Stomach troubles, You don’t feel well in your stomach. It’s not heartburn, but eating may be the cause. Sometimes the soreness starts just after eating, and other times it starts around 30 minutes later. You may get a searing ache or feel bloated and full. Feel queasy, and you might even throw up. You can refer to it as “indigestion” or “an upset stomach.” The diagnosis is dyspepsia. Functional dyspepsia is the diagnosis when standard tests fail to reveal a cause. Diet, exercise routines, sufficient sleep, and stress management techniques can be helpful when there is no obvious medical cure.
Eat healthily for Stomach troubles
- Avoid eating things that cause symptoms. Caffeine, chocolate, wine, and foods that are hot, acidic, or greasy are common offenders.
- So that your stomach does not expand and can empty fast, eat smaller, more frequent meals.
- Chew your food thoroughly and slowly.
- Avoid behaviors like eating quickly, chewing gum, consuming carbonated beverages, and smoking that cause you to swallow too much air.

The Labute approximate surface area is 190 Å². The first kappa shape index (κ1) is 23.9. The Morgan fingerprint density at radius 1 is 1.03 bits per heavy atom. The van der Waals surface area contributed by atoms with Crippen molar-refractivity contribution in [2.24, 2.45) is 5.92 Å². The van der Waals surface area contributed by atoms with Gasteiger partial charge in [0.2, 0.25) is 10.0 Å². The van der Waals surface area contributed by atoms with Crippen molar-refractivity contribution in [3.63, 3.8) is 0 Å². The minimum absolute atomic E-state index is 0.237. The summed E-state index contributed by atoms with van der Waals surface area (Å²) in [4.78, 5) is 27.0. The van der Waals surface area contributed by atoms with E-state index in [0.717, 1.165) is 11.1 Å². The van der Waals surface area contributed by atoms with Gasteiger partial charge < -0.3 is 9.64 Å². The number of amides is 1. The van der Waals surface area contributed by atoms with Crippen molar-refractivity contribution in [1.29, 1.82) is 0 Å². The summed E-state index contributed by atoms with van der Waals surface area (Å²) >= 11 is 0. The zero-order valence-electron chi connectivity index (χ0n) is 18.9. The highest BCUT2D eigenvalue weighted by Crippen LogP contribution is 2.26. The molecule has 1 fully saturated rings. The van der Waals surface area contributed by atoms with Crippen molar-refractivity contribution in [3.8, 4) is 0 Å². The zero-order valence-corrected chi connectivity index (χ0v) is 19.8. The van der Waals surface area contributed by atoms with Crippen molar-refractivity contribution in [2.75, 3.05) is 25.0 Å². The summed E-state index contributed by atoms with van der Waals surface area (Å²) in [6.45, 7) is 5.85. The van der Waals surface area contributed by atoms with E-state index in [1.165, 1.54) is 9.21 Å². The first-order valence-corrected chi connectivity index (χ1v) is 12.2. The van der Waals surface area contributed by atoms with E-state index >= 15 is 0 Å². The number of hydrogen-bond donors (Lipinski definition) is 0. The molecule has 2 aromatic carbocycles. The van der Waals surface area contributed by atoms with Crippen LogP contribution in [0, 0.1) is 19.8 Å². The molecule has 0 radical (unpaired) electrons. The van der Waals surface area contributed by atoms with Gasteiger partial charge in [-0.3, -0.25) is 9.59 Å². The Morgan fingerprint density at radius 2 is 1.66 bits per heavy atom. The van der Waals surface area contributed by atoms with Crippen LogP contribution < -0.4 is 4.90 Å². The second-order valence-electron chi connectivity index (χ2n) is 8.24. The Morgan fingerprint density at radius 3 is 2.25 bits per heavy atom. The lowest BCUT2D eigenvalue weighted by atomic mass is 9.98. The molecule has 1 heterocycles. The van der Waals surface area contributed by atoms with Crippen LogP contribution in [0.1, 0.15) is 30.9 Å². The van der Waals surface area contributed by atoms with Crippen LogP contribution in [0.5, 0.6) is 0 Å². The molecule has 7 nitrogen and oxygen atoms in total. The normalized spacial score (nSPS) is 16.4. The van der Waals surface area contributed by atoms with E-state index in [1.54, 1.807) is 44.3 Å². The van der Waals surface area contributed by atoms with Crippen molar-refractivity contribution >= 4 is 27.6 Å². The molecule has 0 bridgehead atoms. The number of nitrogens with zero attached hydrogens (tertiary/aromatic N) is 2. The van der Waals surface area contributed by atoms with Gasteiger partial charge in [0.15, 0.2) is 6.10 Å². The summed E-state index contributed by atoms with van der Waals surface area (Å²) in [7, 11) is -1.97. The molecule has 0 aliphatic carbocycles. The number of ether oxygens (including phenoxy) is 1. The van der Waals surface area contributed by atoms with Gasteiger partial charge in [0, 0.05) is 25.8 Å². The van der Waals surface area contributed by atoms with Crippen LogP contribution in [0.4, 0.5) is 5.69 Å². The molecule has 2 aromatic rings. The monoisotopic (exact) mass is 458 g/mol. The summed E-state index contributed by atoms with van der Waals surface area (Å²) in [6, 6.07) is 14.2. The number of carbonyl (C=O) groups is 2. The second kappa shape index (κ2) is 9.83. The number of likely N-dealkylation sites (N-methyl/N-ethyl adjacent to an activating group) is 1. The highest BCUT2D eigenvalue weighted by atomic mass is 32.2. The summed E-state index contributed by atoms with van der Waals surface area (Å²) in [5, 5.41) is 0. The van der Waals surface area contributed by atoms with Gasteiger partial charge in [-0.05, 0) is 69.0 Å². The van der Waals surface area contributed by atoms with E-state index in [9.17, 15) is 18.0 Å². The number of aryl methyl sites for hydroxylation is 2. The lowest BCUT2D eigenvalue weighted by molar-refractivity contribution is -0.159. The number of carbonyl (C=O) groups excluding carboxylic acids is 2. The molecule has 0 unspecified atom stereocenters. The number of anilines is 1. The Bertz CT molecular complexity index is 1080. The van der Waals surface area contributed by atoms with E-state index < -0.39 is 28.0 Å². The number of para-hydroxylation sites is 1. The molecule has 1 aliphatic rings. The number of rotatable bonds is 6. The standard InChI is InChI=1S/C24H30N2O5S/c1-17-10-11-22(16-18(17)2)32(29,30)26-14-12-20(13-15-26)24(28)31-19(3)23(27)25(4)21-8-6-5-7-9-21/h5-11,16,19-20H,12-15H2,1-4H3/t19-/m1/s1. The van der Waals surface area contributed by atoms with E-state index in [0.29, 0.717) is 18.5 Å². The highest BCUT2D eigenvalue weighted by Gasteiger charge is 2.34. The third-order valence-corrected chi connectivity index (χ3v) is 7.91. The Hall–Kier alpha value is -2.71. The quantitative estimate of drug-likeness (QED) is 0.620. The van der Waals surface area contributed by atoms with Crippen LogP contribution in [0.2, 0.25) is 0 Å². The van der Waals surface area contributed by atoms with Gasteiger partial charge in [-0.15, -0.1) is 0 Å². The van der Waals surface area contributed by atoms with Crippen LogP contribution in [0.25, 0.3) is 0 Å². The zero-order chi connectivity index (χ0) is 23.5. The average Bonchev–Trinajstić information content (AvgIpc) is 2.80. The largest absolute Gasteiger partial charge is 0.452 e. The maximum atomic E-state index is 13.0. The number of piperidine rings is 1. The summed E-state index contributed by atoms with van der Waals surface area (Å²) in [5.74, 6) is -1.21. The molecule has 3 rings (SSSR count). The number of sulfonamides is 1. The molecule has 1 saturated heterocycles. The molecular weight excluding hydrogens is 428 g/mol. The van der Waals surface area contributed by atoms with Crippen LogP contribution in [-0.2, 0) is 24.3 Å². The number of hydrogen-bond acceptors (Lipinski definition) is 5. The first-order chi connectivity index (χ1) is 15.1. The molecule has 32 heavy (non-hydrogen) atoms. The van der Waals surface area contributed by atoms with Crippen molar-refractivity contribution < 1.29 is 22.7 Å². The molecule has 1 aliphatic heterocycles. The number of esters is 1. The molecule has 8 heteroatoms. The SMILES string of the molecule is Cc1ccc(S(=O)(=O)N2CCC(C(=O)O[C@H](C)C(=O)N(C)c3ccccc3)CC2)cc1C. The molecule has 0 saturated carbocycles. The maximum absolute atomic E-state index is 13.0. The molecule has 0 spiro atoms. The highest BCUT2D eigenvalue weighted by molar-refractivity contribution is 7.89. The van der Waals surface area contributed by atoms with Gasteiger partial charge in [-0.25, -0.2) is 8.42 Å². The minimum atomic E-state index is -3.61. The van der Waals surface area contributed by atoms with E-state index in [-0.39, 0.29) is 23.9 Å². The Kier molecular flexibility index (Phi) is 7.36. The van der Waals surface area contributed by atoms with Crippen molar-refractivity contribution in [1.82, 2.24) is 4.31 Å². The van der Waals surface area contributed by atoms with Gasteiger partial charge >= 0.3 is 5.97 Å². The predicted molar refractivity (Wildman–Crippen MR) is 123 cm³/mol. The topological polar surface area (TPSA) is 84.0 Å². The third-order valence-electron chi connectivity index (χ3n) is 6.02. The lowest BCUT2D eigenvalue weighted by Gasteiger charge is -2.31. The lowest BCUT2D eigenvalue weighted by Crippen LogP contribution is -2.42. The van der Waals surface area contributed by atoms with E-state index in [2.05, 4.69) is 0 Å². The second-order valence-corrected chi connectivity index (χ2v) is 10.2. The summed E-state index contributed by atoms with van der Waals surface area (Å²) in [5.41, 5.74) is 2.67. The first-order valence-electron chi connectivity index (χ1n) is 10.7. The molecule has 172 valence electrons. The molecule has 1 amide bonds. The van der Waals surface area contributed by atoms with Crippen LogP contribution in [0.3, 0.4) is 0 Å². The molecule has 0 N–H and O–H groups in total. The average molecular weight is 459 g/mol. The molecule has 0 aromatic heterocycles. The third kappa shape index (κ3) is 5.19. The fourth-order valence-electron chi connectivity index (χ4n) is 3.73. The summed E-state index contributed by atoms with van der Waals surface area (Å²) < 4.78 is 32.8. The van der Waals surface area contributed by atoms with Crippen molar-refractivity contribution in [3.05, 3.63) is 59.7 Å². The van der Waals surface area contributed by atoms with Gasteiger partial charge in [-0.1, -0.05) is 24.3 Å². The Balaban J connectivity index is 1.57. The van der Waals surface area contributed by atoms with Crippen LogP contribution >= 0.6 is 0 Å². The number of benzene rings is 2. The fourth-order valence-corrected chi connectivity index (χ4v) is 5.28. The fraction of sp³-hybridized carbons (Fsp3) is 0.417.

- After eating, wait two hours before lying down.
- Take care of your weight.
- Utilize methods for reducing stress, such as relaxation techniques.
- Exercise. It’s known to alleviate stress and is helpful for your general health.
- You might want to consider CBT.
- Take time to rest.
- Set a regular schedule for bedtime and wake-up.
- After midday, avoid coffee.
Exercise for Stomach troubles
- Perform 20 to 40-minute sessions of aerobic activity three to five times each week.
- Avoid working out right after eating.
Read The Sensitive Gut, a Harvard Medical School Special Health Report, for more information on the link between gut and brain health.